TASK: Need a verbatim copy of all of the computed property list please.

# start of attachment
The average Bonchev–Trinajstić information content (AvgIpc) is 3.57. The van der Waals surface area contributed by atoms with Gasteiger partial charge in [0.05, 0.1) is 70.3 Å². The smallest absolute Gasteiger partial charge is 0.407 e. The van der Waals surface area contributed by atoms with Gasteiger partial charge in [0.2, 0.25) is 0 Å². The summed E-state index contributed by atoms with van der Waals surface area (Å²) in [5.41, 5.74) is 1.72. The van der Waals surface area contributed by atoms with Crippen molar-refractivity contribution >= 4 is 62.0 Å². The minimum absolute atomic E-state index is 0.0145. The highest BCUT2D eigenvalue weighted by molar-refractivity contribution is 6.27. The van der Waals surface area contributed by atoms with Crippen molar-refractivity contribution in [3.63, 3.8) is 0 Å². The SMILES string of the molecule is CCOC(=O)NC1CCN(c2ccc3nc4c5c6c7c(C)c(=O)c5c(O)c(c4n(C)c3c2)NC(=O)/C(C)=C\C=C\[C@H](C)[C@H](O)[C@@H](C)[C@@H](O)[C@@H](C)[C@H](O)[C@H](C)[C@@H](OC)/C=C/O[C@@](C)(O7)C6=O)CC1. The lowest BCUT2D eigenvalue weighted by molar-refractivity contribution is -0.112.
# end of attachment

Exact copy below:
The average Bonchev–Trinajstić information content (AvgIpc) is 3.57. The van der Waals surface area contributed by atoms with Gasteiger partial charge in [0.05, 0.1) is 70.3 Å². The smallest absolute Gasteiger partial charge is 0.407 e. The van der Waals surface area contributed by atoms with Gasteiger partial charge in [0.2, 0.25) is 0 Å². The summed E-state index contributed by atoms with van der Waals surface area (Å²) in [5.41, 5.74) is 1.72. The van der Waals surface area contributed by atoms with Crippen molar-refractivity contribution >= 4 is 62.0 Å². The minimum absolute atomic E-state index is 0.0145. The highest BCUT2D eigenvalue weighted by molar-refractivity contribution is 6.27. The van der Waals surface area contributed by atoms with Crippen molar-refractivity contribution in [3.63, 3.8) is 0 Å². The SMILES string of the molecule is CCOC(=O)NC1CCN(c2ccc3nc4c5c6c7c(C)c(=O)c5c(O)c(c4n(C)c3c2)NC(=O)/C(C)=C\C=C\[C@H](C)[C@H](O)[C@@H](C)[C@@H](O)[C@@H](C)[C@H](O)[C@H](C)[C@@H](OC)/C=C/O[C@@](C)(O7)C6=O)CC1. The lowest BCUT2D eigenvalue weighted by molar-refractivity contribution is -0.112.